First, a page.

LETTERS TO AMERICA

The cameras on your phones make Black people invisible

Ian Williams: 'Dear cell phone companies,' There are software issues with your phones that I won’t get into. My date and time function is frozen in the 18th century.

In the wake of the killing of George Floyd by police in the U.S., Maclean’s asked Black Canadian writers to pen open letters to America addressing the recent upheaval and the task of confronting racism that—deny it as some Canadians might—persists in their own country.


Dear cellphone manufacturers,

Something seems to be wrong with the cameras on your phones. They’re recording double exposures. When Black people look, we see a white officer shooting a Black man five times in the back (Walter Scott), or pummelling a man for jaywalking (Nania Cain), or killing a man in front of his apartment building (Keith Lamont Scott), or choking a man then pressing his head into the sidewalk until he can’t breathe (Eric Garner).

That last scene, only with the white officer’s knee on the Black man’s neck, was recorded again recently (George Floyd), but we can’t keep recording on these defective cameras. These recordings eat up battery and Black people. And when we show the videos to white folks, they don’t see anything. The only explanation I have is that there’s some kind of filter on your camera that’s making Black people invisible.

Ian Williams

As a result, some of us are trying to become visible by gathering in groups. Make yourself large when attacked by a bear, right? We gather and adjust the lighting by setting places on fire. Your cameras are better at capturing these moments. Yet, in the playback, we’re backlit by the past, and the more the file is shared, the more compressed it becomes until all that most Americans see is high-contrast black and white. What is corrupting our files?

Your devices also have a problem with the focus. A police officer murders a Black man, but the focus is on race riots. Even on the social media apps I download, the subject keeps changing from #blacklives to #alllives.

Focus is bad. Resolution is poor. Objective video evidence is not enough to convict officers—no charges, charges dropped, not guilty, mistrial, paid administrative leave—or to make substantial policing reforms.

Evidence. We have so much evidence, our phones are out of storage. Evidence has been repeatedly controverted by white America. I got a news notification: George Floyd’s—I can’t breathe—autopsy report claims that he did not die from traumatic asphyxia but, in part, from his own underlying health conditions. Again I watched the video on my phone. The cop is kneeling on his neck. I don’t get it; is the news app buggy?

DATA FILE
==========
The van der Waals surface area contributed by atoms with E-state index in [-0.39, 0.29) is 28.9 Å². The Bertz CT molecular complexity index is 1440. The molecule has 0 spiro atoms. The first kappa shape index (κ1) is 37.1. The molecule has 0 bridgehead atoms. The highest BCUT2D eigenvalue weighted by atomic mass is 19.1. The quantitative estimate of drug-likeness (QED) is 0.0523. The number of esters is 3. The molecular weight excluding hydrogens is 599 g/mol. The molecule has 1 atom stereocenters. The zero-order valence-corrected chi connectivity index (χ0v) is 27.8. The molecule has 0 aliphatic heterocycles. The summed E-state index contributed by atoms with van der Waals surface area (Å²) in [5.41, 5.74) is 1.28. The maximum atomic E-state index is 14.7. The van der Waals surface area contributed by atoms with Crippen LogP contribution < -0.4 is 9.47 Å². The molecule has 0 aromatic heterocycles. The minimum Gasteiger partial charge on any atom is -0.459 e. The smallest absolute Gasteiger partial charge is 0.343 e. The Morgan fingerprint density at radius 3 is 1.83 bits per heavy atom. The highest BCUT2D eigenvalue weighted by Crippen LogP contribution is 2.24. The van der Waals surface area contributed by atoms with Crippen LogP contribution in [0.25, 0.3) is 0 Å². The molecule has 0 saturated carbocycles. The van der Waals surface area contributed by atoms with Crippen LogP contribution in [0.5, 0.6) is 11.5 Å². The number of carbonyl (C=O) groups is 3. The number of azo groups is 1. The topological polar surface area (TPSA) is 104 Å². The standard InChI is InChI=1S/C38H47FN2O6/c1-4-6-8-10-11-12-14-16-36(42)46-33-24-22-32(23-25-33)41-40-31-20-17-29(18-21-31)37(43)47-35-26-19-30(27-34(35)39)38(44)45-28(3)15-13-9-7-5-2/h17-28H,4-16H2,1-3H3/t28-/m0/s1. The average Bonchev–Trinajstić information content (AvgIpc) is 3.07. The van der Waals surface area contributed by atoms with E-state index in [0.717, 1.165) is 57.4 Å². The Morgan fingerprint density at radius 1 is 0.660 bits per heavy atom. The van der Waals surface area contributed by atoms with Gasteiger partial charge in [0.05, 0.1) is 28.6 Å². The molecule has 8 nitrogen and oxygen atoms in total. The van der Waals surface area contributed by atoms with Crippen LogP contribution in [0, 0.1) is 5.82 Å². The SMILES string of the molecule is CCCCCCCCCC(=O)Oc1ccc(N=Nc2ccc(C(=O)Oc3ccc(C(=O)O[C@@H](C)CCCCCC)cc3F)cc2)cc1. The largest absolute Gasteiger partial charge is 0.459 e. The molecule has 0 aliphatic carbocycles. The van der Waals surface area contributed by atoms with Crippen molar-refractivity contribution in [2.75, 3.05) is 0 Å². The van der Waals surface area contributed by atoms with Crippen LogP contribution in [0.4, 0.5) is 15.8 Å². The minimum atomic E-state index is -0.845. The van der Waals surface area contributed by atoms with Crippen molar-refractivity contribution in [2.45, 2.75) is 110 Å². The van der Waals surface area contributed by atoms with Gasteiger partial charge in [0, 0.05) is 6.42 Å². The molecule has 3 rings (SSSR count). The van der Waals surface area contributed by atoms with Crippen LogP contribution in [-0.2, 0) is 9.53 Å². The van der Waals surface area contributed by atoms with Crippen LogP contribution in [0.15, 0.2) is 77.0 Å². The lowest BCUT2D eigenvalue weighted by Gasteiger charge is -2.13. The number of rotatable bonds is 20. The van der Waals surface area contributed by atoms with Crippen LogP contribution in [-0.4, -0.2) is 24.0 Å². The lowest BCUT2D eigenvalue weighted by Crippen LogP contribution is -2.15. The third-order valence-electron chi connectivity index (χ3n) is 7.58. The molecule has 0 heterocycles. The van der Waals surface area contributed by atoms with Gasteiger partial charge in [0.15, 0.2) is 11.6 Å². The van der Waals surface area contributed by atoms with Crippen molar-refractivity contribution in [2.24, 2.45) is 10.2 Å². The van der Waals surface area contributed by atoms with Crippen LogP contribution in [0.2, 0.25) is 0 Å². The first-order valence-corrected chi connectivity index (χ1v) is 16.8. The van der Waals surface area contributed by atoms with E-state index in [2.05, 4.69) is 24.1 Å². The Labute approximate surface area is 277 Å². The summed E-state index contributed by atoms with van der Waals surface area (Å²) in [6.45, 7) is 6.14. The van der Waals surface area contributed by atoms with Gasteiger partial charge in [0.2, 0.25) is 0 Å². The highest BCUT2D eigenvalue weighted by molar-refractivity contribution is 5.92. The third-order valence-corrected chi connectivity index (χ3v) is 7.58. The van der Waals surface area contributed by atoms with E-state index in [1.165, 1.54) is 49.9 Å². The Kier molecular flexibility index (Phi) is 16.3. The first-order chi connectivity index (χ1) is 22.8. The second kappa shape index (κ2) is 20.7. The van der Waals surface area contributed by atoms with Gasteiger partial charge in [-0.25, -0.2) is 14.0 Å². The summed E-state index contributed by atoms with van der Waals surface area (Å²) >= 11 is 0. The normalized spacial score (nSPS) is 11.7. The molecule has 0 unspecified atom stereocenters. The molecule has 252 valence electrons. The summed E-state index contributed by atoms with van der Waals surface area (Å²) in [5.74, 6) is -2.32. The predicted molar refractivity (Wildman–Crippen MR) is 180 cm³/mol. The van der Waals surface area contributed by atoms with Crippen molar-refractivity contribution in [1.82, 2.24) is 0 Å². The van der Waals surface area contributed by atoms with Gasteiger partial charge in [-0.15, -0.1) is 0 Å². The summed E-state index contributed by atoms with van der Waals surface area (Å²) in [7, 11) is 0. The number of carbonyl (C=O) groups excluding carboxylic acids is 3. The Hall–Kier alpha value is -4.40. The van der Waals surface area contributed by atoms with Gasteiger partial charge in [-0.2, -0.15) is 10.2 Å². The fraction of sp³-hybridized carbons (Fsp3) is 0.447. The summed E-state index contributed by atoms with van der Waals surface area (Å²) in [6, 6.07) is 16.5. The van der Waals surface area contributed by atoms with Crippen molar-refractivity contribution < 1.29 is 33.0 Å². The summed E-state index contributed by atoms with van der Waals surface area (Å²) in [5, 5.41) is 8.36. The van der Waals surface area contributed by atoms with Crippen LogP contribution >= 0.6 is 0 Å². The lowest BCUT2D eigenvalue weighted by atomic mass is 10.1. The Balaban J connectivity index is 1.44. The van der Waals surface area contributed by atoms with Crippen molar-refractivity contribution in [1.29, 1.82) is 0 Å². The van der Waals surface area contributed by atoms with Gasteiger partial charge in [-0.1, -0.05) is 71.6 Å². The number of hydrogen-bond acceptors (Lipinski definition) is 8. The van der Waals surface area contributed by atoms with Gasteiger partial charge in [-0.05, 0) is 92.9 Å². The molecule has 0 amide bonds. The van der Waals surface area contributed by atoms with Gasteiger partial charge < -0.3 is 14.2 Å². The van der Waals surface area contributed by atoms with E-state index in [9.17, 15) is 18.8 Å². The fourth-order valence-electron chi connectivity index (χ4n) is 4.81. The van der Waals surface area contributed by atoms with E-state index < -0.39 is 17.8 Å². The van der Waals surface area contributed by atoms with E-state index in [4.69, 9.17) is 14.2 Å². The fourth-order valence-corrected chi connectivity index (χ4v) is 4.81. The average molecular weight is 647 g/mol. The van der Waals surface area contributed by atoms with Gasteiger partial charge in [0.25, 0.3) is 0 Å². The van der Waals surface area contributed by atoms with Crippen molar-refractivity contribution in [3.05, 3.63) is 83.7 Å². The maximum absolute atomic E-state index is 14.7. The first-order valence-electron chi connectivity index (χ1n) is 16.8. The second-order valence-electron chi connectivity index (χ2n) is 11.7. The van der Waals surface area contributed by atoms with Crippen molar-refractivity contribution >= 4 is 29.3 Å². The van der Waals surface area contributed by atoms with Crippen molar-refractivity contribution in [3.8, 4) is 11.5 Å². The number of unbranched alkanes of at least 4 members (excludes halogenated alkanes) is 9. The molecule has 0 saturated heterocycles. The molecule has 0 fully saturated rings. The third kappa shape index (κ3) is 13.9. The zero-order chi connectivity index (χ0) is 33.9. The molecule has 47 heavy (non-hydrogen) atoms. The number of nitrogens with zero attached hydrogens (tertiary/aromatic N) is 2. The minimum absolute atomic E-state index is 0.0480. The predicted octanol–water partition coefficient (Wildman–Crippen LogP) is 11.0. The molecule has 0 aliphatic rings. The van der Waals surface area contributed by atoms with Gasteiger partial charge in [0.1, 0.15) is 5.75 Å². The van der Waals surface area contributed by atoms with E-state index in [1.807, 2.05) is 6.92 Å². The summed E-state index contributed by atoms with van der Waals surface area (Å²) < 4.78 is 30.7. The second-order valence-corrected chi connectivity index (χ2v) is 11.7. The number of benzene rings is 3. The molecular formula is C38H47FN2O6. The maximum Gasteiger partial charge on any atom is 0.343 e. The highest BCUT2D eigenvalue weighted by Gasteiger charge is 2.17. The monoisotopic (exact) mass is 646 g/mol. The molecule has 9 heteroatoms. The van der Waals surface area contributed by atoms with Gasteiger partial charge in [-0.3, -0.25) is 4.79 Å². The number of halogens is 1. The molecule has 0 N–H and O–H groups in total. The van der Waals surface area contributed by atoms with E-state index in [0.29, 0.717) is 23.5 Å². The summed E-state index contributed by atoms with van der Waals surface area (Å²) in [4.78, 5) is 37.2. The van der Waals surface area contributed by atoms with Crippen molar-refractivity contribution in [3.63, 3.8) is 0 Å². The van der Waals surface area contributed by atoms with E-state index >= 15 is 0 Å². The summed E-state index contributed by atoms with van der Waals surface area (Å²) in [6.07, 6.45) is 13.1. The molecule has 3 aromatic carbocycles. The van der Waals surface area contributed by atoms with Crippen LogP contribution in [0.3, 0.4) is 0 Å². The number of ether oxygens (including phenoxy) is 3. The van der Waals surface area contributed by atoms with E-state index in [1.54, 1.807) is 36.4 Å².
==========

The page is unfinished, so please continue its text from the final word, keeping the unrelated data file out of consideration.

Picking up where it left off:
Somehow your phones work well for white women who call the police on Black people as we birdwatch (Amy Cooper), sell water (Alison Ettel a.k.a. Permit Patty), barbecue (Jennifer Schulte a.k.a. BBQ Becky), and nap at Yale (Sarah Braasch). I can’t tell what brand of phone they’re using to make them sound so convincing.

Although I no longer live in America, sometimes I think a white woman will call the police on me for entering my own vehicle if I linger too long outside, searching for keys. She’ll think I’m carjacking my absent white self. When I go running (Ahmaud Arbery) at a nearby track, I leave my backpack on a bench. When I retrieve it, I worry that people will think I’m stealing my own backpack so I always open it immediately and confidently, and sip water to prove that it’s mine. According to a poster taped to a tree, a backpack was stolen recently. Everyone’s on high alert. I’ve never seen another Black person at that park. You know what that means.

There are software issues with your phones that I won’t get into. My date and time function is frozen in the 18th century. My location tracker positions me crossing the Atlantic Ocean. The system updates to this point have failed to fix your devices. What you really need is a totally new operating system.


Ian Williams is the author of the novel Reproduction, winner of the 2019 Scotiabank Giller Prize.


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